WILMINGTON — It took some time, but the City of Wilmington’s City Council has approved plans for Downtown Alive, a program that will allow for the closure of streets downtown so restaurants and other businesses can reopen using outdoor seating.
“These street closures are a response to a request from the Downtown Business Alliance (DBA) (presentation attached) to help downtown restaurants recover from significant economic turmoil resulting from the coronavirus pandemic. Some retail merchant participation is also expected,” according to city staff.
The special event will start June 25 and run until early September and will allow “the sale and service of alcohol in the public rights-of-way and streets within the Temporary Outdoor Dining Area during scheduled times,” according to the ordinance City Council passed.
The times the downtown streets will be closed appears to have been amended from previous discussions and includes Thursday — Sunday.
“Street closures will follow this schedule: Thursdays and Fridays, 5:30 p.m to 10 p.m., Saturdays, 9 a.m. to 10 p.m., and Sundays, 9 a.m. to 10 p.m. Streets must be fully accessible within one hour of event end time, e.g. 11 p.m. Thursday — Saturday, or 6:30 p.m. if on a Sunday (Labor Day to follow Sunday schedule),” according to the ordinance.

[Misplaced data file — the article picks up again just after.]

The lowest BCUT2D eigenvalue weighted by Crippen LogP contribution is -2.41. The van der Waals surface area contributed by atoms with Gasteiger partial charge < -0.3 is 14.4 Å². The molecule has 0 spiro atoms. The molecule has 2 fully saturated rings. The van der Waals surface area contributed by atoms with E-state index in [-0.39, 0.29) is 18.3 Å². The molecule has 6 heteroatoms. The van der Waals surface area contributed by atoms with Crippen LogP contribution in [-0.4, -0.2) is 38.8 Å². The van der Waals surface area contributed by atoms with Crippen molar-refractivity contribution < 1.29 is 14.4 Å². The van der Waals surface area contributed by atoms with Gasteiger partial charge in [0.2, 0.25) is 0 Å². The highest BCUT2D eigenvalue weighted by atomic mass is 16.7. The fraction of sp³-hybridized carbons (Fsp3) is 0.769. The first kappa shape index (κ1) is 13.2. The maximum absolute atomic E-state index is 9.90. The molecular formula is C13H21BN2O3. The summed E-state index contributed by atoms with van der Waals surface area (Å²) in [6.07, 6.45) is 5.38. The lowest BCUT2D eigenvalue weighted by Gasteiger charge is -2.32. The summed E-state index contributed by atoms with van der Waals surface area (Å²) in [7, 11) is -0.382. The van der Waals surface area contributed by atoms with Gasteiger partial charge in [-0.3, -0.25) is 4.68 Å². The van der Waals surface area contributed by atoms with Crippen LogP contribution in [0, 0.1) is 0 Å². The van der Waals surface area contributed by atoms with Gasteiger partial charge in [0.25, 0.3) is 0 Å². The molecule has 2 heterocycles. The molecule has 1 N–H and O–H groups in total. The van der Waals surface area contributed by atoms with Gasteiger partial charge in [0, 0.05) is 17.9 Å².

While other local governments were quick to pass new rules allows restaurants to utilize outdoor seating, the City of Wilmington took several weeks longer to take any sort of action. That is, at least partially, due to the logistics of closing public right-of-ways and allowing alcohol to be served in them.
It is also going to cost residents to put this plan in motion — nearly $110,000.
A portion of these funds are going to be spent on vehicle barriers to prevent traffic from accessing the streets, but by far the largest expense is going to pay for event management.
Traffic barriers will cost $28,000 while Cool Wilmington will receive $81,500 for event management (that’s under the amount which requires the city to issue an RFP for services).
The event management company would be responsible for its own staff, the set-up and breakdown of the event each day, equipment rentals, and more, according to Assistant City Manager Thom Moton.
It also locks Cool Wilmington into a contract with the city meaning he will have to reject other work during this period of time, he said.
However, since the entire state is facing concerns from Covid-19 and Governor Cooper has not yet announced a phase three date, large events like concerts and festivals are not even permitted to happen.
Cool Wilmington does have a history with the City of Wilmington; it is the event company that puts on the downtown Riverfront Farmers Market and other events.
You can view the full ordinance below.